NAME | SYNOPSIS | DESCRIPTION | OPTIONS | ATTRIBUTES | SEE ALSO | DIAGNOSTICS | BUGS
spline takes pairs of numbers from the standard input as abcissas and ordinates of a function. It produces a similar set, which is approximately equally spaced and includes the input set, on the standard output. The cubic spline output (R. W. Hamming, Numerical Methods for Scientists and Engineers,2nd ed., 349ff) has two continuous derivatives, and sufficiently many points to look smooth when plotted, for example by graph(1).
Supply abscissas automatically (they are missing from the input); spacing is given by the next argument, or is assumed to be 1 if next argument is not a number.
The constant k used in the boundary value computation
(2nd deriv. at end) = k*(2nd deriv. next to end)
is set by the next argument. By default k = 0.
Space output points so that approximately n intervals occur between the lower and upper x limits. (Default n = 100.)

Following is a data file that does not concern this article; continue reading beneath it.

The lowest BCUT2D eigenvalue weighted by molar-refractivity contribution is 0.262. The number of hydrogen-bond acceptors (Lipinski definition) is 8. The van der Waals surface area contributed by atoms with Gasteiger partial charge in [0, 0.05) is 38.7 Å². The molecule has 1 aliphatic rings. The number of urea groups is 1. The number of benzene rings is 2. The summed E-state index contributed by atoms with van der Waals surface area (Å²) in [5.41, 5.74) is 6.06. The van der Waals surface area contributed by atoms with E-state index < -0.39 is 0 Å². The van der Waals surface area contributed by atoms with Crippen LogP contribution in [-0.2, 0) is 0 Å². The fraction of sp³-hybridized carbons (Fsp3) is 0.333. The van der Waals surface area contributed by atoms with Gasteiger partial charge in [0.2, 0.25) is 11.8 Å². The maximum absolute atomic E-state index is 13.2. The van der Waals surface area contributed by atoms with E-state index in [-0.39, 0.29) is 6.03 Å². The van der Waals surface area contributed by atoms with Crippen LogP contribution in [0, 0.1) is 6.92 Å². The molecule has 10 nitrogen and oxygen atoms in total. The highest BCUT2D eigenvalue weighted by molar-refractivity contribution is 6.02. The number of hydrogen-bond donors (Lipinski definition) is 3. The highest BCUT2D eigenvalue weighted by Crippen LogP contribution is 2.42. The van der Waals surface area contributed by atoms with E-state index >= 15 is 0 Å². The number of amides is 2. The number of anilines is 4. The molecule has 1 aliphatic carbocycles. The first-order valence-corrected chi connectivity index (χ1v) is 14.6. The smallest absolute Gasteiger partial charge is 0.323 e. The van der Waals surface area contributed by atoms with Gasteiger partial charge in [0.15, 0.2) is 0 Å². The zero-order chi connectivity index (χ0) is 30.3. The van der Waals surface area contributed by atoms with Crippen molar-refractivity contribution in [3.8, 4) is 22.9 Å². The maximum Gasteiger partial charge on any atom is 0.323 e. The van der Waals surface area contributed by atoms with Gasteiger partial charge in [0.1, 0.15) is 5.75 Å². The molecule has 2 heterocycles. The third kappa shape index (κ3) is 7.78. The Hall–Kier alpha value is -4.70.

Make output periodic, that is, match derivatives at ends. First and last input values should normally agree.
Next 1 (or 2) arguments are lower (and upper) x limits. Normally these limits are calculated from the data. Automatic abcissas start at lower limit (default 0).
See attributes(5) for descriptions of the following attributes:
ATTRIBUTE TYPE | ATTRIBUTE VALUE |
---|---|
Availability | SUNWesu |
R. W. Hamming, Numerical Methods for Scientists and Engineers, 2nd ed.
When data is not strictly monotonic in x, spline reproduces the input without interpolating extra points.
A limit of 1000 input points is enforced silently.
NAME | SYNOPSIS | DESCRIPTION | OPTIONS | ATTRIBUTES | SEE ALSO | DIAGNOSTICS | BUGS